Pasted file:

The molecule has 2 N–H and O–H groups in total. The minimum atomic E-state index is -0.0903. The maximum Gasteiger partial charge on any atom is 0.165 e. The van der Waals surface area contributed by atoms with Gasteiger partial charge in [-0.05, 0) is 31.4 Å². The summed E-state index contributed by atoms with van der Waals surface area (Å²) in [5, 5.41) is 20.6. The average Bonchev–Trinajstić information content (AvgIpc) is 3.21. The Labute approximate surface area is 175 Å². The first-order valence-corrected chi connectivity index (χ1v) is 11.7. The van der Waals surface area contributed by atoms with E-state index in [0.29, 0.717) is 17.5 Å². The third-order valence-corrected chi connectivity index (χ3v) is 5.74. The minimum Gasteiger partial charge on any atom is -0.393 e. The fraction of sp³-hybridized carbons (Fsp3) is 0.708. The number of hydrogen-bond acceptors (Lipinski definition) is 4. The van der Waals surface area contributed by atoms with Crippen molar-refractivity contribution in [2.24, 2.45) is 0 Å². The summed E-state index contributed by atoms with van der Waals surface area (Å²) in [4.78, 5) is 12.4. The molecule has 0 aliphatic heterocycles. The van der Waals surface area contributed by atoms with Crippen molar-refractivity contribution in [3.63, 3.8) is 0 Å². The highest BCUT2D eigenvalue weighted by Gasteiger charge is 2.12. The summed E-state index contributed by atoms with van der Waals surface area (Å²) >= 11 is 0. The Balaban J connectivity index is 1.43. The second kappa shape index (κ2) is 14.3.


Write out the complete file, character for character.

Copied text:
The molecule has 2 N–H and O–H groups in total. The minimum atomic E-state index is -0.0903. The maximum Gasteiger partial charge on any atom is 0.165 e. The van der Waals surface area contributed by atoms with Gasteiger partial charge in [-0.05, 0) is 31.4 Å². The summed E-state index contributed by atoms with van der Waals surface area (Å²) in [5, 5.41) is 20.6. The average Bonchev–Trinajstić information content (AvgIpc) is 3.21. The Labute approximate surface area is 175 Å². The first-order valence-corrected chi connectivity index (χ1v) is 11.7. The van der Waals surface area contributed by atoms with E-state index in [0.29, 0.717) is 17.5 Å². The third-order valence-corrected chi connectivity index (χ3v) is 5.74. The minimum Gasteiger partial charge on any atom is -0.393 e. The fraction of sp³-hybridized carbons (Fsp3) is 0.708. The number of hydrogen-bond acceptors (Lipinski definition) is 4. The van der Waals surface area contributed by atoms with Crippen molar-refractivity contribution in [2.24, 2.45) is 0 Å². The summed E-state index contributed by atoms with van der Waals surface area (Å²) in [4.78, 5) is 12.4. The molecule has 0 aliphatic heterocycles. The van der Waals surface area contributed by atoms with Crippen molar-refractivity contribution in [3.63, 3.8) is 0 Å². The highest BCUT2D eigenvalue weighted by Gasteiger charge is 2.12. The summed E-state index contributed by atoms with van der Waals surface area (Å²) >= 11 is 0. The Balaban J connectivity index is 1.43. The second kappa shape index (κ2) is 14.3.